Friday, September 14, 2007

Open Letter to the Premier of Ontario

Hon Dalton McGuinty,
Premier of Ontario

cc. Hon. J. Gerretsen,
Minister of Municipal Affairs and Housing

Mayor and Council
c/o Oshawa City Clerk

Local Media

Dear Premier McGuinty:

I am aghast at the huge $6.8 million provincial expenditure that is devoted to funding the provincial referendum information and awareness campaign which will swamp the media and the public prior to the Octobert 10th provincial election.

I would suggest that the Province follow the “cost-free” process followed by Oshawa City Council leading up to Oshawa’s referendum regarding changing to the general vote for the election of city and regional councillors.

Following Oshawa’s model would free significant tax dollars for other Provincial priorities.

Oshawa councillors voted to not provide any information to the public and the mayor in remarks at city council stated that the city had no responsibility to provide any details or information related to the referendum question. He said this was the responsibility of individual taxpayers who should fund and organize an independent information campaign.

The mayor’s comments were in profound conflict with statements made by Ontario’s Chief Electoral Officer, John Collins, who states that Elections Ontario’s mandate
"is to ensure that Ontario voters are not only aware that a referendum is occurring on October 10, but believe they are adequately prepared to make an informed decision"

While both Elections Ontario and Canada’s Supreme Court believe that an informed public is a right in a democracy and that elections are fair and equitable only if all citizens are reasonably informed of all possible choices," that is not a belief that is shared or practiced by Oshawa City Council.

Oshawa voters were kept in the dark about why the referendum question was asked since no dissatisfaction was ever publicly expressed about Oshawa’s ward voting. The term “general vote” was never defined for voters. The pros and cons of ward vs the general vote were never defined.

The result? Oshawa voters were confronted “cold” in the ballot box having to consider the difficult, convoluted, and complex question for the first time--no prior information, no prior consideration, no prior discussion or debate, no understanding of the meaning of the question they were asked, and no definitions of the technical terms used in the question.

Further the referendum question was revised by council a number of times so that voters were required to vote “NO” to maintain the ward system and “YES” to replace it with the general vote.

In short, Oshawa politicians wanted and expected Oshawa voters to make uninformed choices with a question worded in such a way so as to skew the results the way council wanted.

Oshawa Council's deliberately flawed referendum process makes a mockery of democracy.

Following the referendum results, all councillors received public comments that the question was confusing. Many citizens stated they did not understand the question. After explanation, many citizens stated that they had voted the wrong way.

Despite this, council plunged ahead to implement a bylaw to revert to the general vote making Oshawa at 160,000 people the largest city in Canada to utilize the general vote without also having civic political parties.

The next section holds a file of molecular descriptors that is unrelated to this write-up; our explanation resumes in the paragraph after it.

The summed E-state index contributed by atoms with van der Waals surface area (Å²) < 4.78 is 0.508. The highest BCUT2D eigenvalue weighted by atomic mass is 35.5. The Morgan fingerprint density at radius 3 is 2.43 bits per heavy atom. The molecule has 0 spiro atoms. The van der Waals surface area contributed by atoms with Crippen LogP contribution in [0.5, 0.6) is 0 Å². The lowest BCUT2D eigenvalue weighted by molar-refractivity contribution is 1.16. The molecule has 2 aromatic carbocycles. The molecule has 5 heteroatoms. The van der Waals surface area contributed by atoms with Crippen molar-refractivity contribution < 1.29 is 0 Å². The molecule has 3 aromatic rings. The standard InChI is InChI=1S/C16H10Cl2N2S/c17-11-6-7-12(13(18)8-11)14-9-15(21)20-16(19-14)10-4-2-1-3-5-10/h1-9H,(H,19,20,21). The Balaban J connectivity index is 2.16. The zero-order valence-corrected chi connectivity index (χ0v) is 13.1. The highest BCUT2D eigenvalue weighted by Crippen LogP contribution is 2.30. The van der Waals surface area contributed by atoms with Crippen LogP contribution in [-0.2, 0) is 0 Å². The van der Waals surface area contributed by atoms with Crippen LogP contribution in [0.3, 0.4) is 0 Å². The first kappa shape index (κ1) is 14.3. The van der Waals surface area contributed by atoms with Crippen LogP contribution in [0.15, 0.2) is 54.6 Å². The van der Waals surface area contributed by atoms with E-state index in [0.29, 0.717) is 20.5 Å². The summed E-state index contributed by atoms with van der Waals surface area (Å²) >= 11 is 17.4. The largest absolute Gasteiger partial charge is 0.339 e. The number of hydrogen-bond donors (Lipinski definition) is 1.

This is in spite of the fact that Ontario Municipal Affairs and Housing officials have publicly stated that populations of about 20,000 are the upper limits for a general vote.

The flawed process and the convoluted question combined to give Oshawa Council the "self-serving" result they wanted…the result that would guarantee them their council seats until death or resignation.

The bylaw approved by Oshawa City Council provides for both a general vote and keeping the present ward structure purely to avoid any appeal to the OMB. I'm sure this is an unexpected and unanticipated outcome of recent amendments to the Municipal Act which gives more authority to municipalities.

Oshawa Council has implemented a system that serves them rather than the people they are supposed to serve—a system that makes them less accountable, removes them further from the people, takes away local community representation, insures that vast areas of the city will go unrepresented as time progresses, and insures that only the rich or incumbents who can fundraise through the development industry will be able to mount a viable city wide campaign.

The general vote for Oshawa will mean that city council politicians, who should be closest to the people, will have constituencies about twice the size of our Provincial and Federal Politicians.

Mr. Premier, If you feel that Oshawa was undemocratic in failing to insure an informed public and didn't meet the fairness expectations of Elections Ontario, or of the Supreme Court of Canada, I might respectfully suggest as premier, you’d roll back council’s decision and tell them that the only valid referendum result is from an informed public.

Invalidate Oshawa’s general vote bylaw and tell Oshawa City Council that if they feel the general vote is best for Oshawa, then they should fully inform the public and hold another referendum at the next city elections but only after they have satisfied the Minister of Municipal Affairs and Housing that they are implementing systems to promote public debate and provide sufficient information to fully inform the public.

Democracy is too important in this country for it to be mocked by members of Oshawa City Council for their own self-serving purposes.

You can see further background on this issue at

Bill Longworth,
Chairman and Founder of VOTES---Vote to eliminate self-serving politicians

September 13, 2007

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